18. Necessity of awarding fees against spouse to prosecute the litigation. In re Marriage of Hatch (1985) 169 Cal. App. 3d 1213, 215 Cal. Rptr. 789, card
19. The Rules of Professional Conduct, rule 4-100 governs the maintenance of trust funds and an attorney’s use of a client’s funds to pay the attorney’s bill. Funds received by an attorney from a client as an advance on fees and costs, or held for the benefit of a client, must be segregated from the attorney’s general funds in a trust account. If the arrangement is that the attorney may withdraw funds from the account as they are earned, then the attorney must do so as soon as his/her interest therein becomes fixed. But, when the client disputes all or part of a bill, then the disputed monies must be left in trust until the dispute is resolved.
There are also requirements relating to record keeping, accounting to the client and prompt delivery of the client’s property, upon request. Although not explicitly required by the Rules, it is imperative that the attorney have the client’s written permission before withdrawing [any] funds from the client’s trust account. This includes disbursing funds to the client. Since Business & Prof. Code §6148 requires that most clients have written fee agreements, this is the place to cover the issue of automatic withdrawal of funds from trust for services rendered and costs advanced. In Magee v. State Bar (1975) 13 Cal.3d 700, 119 Cal. Rptr. 485, 532 P.2d 133.
B. The Right of Attorney to Withdraw From Representation
Attorney of record may withdraw from the case by filing notice thereof after entry of judgment. Code Civil Procedure §285.1 This a good practice in all your cases. It absolves any legal obligations to the client.
Pursuant to California Rules of Court, Rule 376, and California Code of Civil Procedure §284(2), the court has the discretion to permit the attorney to withdraw as Petitioner’s attorneys of record. Code of Civil Procedure §284(2) provides, in pertinent part, as follows:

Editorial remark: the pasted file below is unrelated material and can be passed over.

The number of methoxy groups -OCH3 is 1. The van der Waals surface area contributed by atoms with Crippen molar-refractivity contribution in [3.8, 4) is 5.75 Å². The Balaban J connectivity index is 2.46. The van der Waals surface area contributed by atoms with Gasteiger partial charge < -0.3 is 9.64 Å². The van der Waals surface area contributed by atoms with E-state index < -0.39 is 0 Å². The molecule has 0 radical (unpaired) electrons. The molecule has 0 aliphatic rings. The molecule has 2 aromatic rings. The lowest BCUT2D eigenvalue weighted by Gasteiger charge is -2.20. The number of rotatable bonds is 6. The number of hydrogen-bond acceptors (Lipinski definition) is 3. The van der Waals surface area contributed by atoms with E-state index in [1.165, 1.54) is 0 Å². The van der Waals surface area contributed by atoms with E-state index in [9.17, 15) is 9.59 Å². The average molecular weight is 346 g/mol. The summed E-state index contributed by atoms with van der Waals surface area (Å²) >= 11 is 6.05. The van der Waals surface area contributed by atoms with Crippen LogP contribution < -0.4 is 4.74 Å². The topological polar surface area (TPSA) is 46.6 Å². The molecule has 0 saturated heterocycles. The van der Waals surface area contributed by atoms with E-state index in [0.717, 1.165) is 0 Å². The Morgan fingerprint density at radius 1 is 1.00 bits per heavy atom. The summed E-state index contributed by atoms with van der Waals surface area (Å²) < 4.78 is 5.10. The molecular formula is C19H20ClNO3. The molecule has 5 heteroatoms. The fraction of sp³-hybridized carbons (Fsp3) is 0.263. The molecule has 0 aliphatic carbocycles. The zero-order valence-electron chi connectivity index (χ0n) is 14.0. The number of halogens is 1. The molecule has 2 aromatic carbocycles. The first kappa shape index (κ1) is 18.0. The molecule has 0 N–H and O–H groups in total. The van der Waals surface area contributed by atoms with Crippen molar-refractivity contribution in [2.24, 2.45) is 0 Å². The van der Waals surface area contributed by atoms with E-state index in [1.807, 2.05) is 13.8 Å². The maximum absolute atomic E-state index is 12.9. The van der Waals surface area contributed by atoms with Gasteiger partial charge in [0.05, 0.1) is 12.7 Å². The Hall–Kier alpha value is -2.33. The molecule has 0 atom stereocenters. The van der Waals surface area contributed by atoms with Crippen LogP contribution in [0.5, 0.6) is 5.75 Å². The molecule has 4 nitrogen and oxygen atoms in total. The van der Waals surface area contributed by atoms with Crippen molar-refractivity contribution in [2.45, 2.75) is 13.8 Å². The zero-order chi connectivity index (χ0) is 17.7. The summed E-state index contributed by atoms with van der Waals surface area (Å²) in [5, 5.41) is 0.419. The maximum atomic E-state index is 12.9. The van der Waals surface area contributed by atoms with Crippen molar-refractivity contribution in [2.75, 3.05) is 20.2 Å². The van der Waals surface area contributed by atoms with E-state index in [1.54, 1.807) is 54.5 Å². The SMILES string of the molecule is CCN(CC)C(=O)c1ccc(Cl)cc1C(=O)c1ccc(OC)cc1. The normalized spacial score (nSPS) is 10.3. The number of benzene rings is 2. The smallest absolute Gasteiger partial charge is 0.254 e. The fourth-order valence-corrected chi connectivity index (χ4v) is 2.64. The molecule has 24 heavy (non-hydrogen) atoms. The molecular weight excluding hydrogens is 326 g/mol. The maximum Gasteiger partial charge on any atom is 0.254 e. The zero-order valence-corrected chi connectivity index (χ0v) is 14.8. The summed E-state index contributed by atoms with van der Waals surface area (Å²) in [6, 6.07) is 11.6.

The attorney in an action … may be changed at any time before or after judgment or final determination, as follows: … 2. Upon the order of the court, upon the application of either client or attorney, after notice from one to the other.
Rule 3-700(C)(1)(f) of the Rules of Professional Conduct provides that counsel may request to withdraw from an action if his client does not pay his fees and costs pursuant to a fee agreement. Rule 3-700(C)(1)(f) states, in pertinent part, as follows:
(C) Permissive withdrawal … a member may not request permission to withdraw in matters pending before tribunal, … unless such request or such withdrawal is because: (1) the client … (f) breaches an agreement or obligation to the member as to expenses or fees.
C. Attorney Contact With Children
Although unusual, it is possible to take the deposition of a child in a custody proceeding. Mark S. Guralnick, in Interstate Custody Litigation, Tools and Techniques, Section of Family Law, ABA, 1993, [Sec. 9.05, 9.12-9.15] describes the process of preparing for a child’s deposition, how to question the child, and specific questions to ask.
Often the outcome of a custody case depends on the wishes of the child. We rely on the custody evaluator and/or the judge to determine the child’s wishes. In some cases careful practice may warrant taking the deposition of older children where a parent may have “persuaded” them to testify in a certain way.
It is far more common for the attorney to interview the child involved in a case to determine what the child wants, to prepare the child for the custody evaluation, or the meeting with the judge. It would be improper to coach the witness what to say. I would instruct the child as to the procedures involved, tell them to tell the truth, and generally reassure them. An evaluator or judge is more than likely to ask the child if they have been coached. If the answer is yes, it may generate a report to the state bar, as well as adversely impact your case.
In some cases in where the child’s testimony is essential, I have obtained the declarations of the child when the child is of sufficient maturity to testify. Often the child is the only witness to abuse or other extreme behavior.
D. Special Concerns for Guardians Ad Litem Who Are Attorneys and for Attorneys for Children